“… knowing you are going to die makes clearing out the cupboards so much easier!”
The sound of choked laughter came through the phone. “You should write that,” said my friend, once his calm was once more regained. The sentiment had, I think, taken him off guard, but it was a simple observation. Even in such circumstances, there are up-sides.
Like, I seem to have pretty much ‘retired’. At least, temporarily. I certainly won’t be back at work until the chemotherapy is done… and who knows after that? And all my worries, although they are exactly same as ever, are now definitely finite. Except, that has always been true, I just know now that they are. And that conscious knowledge is the only thing that separates me from any other person in the street.
We are all dying by degrees, as part of the natural lifecycle… but being aware of it does make a difference. Accepting anything as a gift that can be enjoyed for just a little while gives it a different sense of value. Those few minutes when dawn glows gold or sunset paints the horizon with flame… the first time a baby looks into your eyes with that deep, wise gaze… that first snowfall by moonlight that sparkles with magic… Such transient moments are the ones you remember… and against the backdrop of eternity, our lives pass faster than a mayfly.
But no-one likes talking about death and dying. Especially when it might actually become imminent rather than some far of ‘maybe’. That I would write about it was inevitable. But where to start? I have mentioned the collapse, the diagnosis and the start of chemo and immunotherapy, the next round of which begins, blood tests permitting, this time next week. But there are other sides to it too.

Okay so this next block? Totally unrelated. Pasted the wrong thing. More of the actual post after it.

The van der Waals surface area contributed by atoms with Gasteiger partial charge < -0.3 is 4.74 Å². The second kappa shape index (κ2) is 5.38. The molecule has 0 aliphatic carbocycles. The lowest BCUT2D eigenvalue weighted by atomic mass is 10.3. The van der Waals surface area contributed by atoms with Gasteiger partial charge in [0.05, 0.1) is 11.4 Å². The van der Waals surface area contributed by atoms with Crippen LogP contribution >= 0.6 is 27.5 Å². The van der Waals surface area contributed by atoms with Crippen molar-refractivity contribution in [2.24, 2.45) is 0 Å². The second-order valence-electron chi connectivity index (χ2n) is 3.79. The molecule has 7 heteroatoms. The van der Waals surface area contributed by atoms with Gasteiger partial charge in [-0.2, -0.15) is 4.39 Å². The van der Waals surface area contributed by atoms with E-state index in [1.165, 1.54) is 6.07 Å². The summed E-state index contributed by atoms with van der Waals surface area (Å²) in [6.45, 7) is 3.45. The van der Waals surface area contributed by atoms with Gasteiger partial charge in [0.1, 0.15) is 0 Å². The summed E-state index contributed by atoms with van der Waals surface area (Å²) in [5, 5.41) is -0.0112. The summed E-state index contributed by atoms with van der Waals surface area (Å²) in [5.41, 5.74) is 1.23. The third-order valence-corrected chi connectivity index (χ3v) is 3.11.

“It throws me,” said my son, subjecting my steroid-rounded face to close scrutiny. “You look too… healthy!” And I do. I appear to have gained a little weight, rather than having lost it as I was doing originally. My skin looks pretty healthy… the wrinkles have softened… and, in spite of all the nurses’ assurances to the contrary, I still have my hair… at least, for now. On the surface, and unless you know me well, you would never know.
I am still doing most of the things I would usually do. Except for the heavier stuff, like mowing the grass. I am asking for help lifting weighty things. I have to rest between jobs and I can get out of breath sometimes. But I have been doing that for months and actually feel better in many ways than I did before I was rushed into hospital. The pain levels have dropped considerably too and I can actually lay down to sleep in more than one position.
My mind appears to be still functional. Possibly too much so as it races around being busy when it should be sleeping, trying to squeeze more hours into each day, perhaps, so I can get done what I would like to do. I do not count the elusiveness of the occasional noun. That is probably just an age thing… and if it is the chemo, I can live with that. The only obvious symptom is my voice…always quiet, it has lost all resonance and volume… and speaking on the phone is nigh impossible.
The trouble is, looks can be deceiving. I find that most people who know of the situation but have not seen me recently, expect me to be gaunt and grey, or wilting delicately like some fragile flower. The problem with looking well is that people don’t believe that you are not. Or they filter what they hear to make it a happier story. And while that makes it easier to live with, it is not always a useful or even a helpful perspective.